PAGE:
Almost a year after being re-elected, the B.C. government released an independent assessment in October which concluded that the province’s oil and gas royalty system was “broken” and in need of a “comprehensive overhaul.”
Royalties are meant to be the public’s share of the profit private companies earn from extracting oil and gas from public lands, but a series of subsidies, called royalty credits, have eroded provincial earnings.
In a statement issued when the independent assessment was released, Energy, Mines and Low Carbon Innovation Minister Bruce Ralston said the provincial “government takes this situation very seriously and will work toward an overhaul of the current system that eliminates outdated, inefficient fossil-fuel subsidies and ensures British Columbians get a fair return on our resources.”
The word “water” appears just once in the discussion paper, and only to note that many British Columbians use natural gas to heat their water.
This is a source of alarm for the organizations behind the open letter, who argue “the royalty review will be seriously flawed” if direct and indirect water subsidies are not assessed alongside royalty credits.
In a statement, a spokesperson for the Ministry of Energy, Mines and Low Carbon Innovation said “the Independent Assessment found there is no direct relationship between the royalty system and water use, which is why water is not currently a focus on the royalty review.”
The ministry did not provide details on why it felt there was no direct relationship between the two.
The ministry also declined to respond directly to The Narwhal’s question asking if the ministry is considering expanding the royalty review to include direct and indirect water subsidies.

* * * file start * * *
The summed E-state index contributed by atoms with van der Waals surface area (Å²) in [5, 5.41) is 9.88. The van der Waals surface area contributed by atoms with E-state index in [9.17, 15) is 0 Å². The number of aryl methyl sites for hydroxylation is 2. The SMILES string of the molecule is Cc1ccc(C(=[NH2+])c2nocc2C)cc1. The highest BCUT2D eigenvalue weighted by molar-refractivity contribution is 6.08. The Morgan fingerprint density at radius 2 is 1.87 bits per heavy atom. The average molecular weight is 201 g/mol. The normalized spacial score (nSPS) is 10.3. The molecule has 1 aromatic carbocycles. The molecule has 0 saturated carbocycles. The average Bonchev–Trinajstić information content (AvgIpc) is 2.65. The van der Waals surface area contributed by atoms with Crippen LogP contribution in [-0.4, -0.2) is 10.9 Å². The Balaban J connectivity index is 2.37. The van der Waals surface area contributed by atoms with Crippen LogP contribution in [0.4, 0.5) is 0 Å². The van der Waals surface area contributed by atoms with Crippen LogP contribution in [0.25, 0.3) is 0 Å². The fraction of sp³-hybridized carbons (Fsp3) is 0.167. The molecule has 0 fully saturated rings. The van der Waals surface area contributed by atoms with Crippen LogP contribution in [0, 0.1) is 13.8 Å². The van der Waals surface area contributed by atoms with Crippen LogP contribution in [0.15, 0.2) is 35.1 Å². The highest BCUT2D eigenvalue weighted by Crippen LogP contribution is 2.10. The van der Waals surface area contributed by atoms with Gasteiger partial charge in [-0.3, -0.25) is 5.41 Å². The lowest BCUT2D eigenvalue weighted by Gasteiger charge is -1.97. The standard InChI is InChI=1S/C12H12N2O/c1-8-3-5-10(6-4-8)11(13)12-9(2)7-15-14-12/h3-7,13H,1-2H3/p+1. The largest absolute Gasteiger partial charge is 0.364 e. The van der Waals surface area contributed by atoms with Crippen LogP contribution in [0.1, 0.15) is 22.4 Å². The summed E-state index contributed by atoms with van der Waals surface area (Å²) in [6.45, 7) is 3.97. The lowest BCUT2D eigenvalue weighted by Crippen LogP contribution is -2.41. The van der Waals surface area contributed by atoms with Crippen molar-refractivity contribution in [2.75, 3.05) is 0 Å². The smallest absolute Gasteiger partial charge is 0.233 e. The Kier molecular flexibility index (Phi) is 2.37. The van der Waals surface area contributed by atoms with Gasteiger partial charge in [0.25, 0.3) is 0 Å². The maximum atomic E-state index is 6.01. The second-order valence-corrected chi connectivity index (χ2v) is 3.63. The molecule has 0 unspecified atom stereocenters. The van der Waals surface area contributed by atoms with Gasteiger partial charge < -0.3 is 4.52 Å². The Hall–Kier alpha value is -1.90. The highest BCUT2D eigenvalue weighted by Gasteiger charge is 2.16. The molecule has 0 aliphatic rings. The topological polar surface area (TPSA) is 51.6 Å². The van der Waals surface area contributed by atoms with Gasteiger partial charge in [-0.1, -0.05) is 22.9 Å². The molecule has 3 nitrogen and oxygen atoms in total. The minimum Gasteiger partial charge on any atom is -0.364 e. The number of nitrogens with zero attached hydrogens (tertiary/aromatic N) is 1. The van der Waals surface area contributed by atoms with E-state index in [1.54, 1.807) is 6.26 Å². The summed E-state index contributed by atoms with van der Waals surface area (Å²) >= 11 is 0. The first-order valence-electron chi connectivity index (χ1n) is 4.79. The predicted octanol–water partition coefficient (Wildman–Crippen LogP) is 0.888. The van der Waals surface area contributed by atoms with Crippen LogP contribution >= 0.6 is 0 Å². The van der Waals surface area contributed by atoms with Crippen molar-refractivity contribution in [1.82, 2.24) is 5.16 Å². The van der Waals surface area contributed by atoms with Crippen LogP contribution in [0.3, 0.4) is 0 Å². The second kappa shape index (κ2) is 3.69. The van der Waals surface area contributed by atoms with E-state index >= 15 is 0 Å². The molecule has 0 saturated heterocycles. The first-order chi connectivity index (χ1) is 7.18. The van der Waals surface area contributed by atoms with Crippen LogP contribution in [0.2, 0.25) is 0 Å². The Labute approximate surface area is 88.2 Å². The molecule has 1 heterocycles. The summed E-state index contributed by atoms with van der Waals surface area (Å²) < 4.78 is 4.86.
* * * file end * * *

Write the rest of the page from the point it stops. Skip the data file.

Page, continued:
The open letter was written in support of an analysis submitted to the government by Donna Forsyth, a former legislative advisor at B.C.’s environment ministry. Forsyth called for the royalty review to be expanded to address what she describes as “outdated subsidies, policies, and regulations governing water used by the oil and gas industry.”
Forsyth, who helped draft B.C.’s water management legislation, the Water Sustainability Act, raises several issues with existing water policies in her analysis, including the practice of charging oil and gas companies “rental rates” for water that is effectively removed from the local watershed.
While other industrial users that pay rental fees for water are expected to treat their wastewater at significant costs and eventually return it to the environment, where it becomes available for other users, oil and gas companies are required to do neither, she said in her analysis.
“This use of water rentals for the oil and gas industry results in the hugely subsidized rate of $5.62 for every Olympic-sized swimming pool of water the oil and gas industry is permanently removing from the water cycle,” she wrote.
A spokesperson for B.C.’s Ministry of Environment and Climate Change Strategy said water rentals are “charged based on the purpose of the water use and the volume of water authorized, regardless of whether the use of water is considered ‘consumptive’ or ‘non-consumptive.’ ”
A spokesperson for the BC Oil and Gas Commission added in a separate statement that while water is removed from the water cycle, water is also created when the gas produced is eventually burned to produce electricity or heat.
“It has been consistently shown that a greater amount of water is contributed to the water cycle through the combustion than is lost by disposal of water used for fracturing,” the spokesperson said.
When asked for a source or study for that statement, the commission referred The Narwhal to research published in the journal, Environmental Research Letters, which also found that fracking resulted in impacts on climate and weather by releasing water that was “more likely to be distributed and/or far removed from the site of fuel production, thereby not directly offsetting the water intensity of fuel production.”
A spokesperson for the commission said the study was provided for informational purposes and not to suggest that the water vapour released during combustion was desirable or a justification for lower fees for water use.
Greenhouse gases that cause climate change are also released when natural gas is combusted.
Meanwhile, the B.C. government allows for the wastewater from oil and gas operations to be injected deep underground through disposal wells, a practice Forsyth argues amounts to a “huge indirect subsidy” by removing requirements for costly water treatment imposed on other industrial users.